Dietary Supplement Safety

Dietary Supplement Safety

Dietary supplements may not be risk-free under certain circumstances. Be sure to consult your health practitioner before purchasing or taking any supplement if you are pregnant, nursing a baby, or have a chronic medical condition such as diabetes, hypertension, or heart disease. Also, while vitamin and mineral supplements are generally considered safe for children, you may wish to check with your doctor before giving these or any other dietary supplements to your child.

In many cases dietary supplements can be marketed without providing evidence of safety or efficacy. Supplement manufacturers are allowed to make claims regarding health, nutritional content, and structure/function, subject only to limited restrictions. Health claims describe a relationship between a dietary supplement ingredient and reducing the risk of a disease or health-related condition. For example, the label on a bottle of Evening Primrose Oil capsules might claim that the product, “Provides relief from symptoms associated with PMS and menopause such as cramps, hot flashes, breast tenderness, and moodiness.”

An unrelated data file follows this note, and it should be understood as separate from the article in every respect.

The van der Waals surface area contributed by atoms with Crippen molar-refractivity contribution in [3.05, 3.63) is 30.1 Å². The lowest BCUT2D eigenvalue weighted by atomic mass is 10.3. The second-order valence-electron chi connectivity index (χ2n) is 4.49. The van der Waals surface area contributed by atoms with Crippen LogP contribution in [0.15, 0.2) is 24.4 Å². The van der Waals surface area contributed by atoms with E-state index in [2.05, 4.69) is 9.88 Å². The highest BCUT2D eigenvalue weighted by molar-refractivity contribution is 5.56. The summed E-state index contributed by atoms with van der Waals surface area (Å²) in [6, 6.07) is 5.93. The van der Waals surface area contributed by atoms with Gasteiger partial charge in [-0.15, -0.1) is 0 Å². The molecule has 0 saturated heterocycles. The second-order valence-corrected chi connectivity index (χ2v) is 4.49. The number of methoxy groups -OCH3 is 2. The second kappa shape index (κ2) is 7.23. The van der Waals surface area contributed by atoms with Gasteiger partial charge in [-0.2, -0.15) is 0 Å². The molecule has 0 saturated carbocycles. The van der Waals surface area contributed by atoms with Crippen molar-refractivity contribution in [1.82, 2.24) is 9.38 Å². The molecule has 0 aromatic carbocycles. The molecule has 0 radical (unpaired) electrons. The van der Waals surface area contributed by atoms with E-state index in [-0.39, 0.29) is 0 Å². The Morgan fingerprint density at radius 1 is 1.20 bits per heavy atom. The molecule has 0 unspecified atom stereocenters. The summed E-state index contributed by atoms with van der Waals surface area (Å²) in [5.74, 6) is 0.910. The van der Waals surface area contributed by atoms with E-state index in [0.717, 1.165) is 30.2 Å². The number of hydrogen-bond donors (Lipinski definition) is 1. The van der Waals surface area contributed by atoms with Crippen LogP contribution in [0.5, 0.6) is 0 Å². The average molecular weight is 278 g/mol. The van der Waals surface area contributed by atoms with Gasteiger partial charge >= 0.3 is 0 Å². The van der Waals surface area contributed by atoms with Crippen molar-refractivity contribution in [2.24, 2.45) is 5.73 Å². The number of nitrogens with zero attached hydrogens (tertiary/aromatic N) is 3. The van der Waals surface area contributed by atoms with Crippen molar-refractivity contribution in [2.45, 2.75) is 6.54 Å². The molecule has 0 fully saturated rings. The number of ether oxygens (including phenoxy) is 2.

Nutrient content claims refer to the percentage of DV (daily value) of the nutrient the supplement provides. A structure/function claim is a statement describing how a product may affect the organs or systems of the body. It can’t mention a specific disease. For example: “COQ10 supports heart function as a component of the electron transport system, and as an antioxidant protects mitochondrial membranes and cholesterol from oxidation.”

  • Nutritional, dietary, and herbal supplement manufactures are not are required to run studies to determine product safety or efficacy.
  • In the U.S., the FDA does not analyze the contents of dietary supplements.
  • Dietary supplement manufacturers in the U.S. must meet the FDA’s Good Manufacturing Practices (GMP) for food, but some companies also follow the GMP for drugs on a voluntary basis.
  • Specific health claims on dietary supplement labels in the U.S. are not approved by the FDA and must also include a disclaimer that states the nutritional supplement is not intended to “diagnose, treat, cure, or prevent any disease.”
  • Daily Value (DV) describes the recommended daily intake of a particular nutritional supplement, if one is established.

In addition, keep in mind the following safety concerns when taking vitamin or mineral supplements:

Don’t substitute dietary supplements for medication

If you’re considering using a dietary supplement in place of drugs, consult your health care provider first. And remember, just because it is “natural” doesn’t mean it’s gentler or more beneficial to your body. Many supplements contain active ingredients that have strong biological effects and their safety is not assured.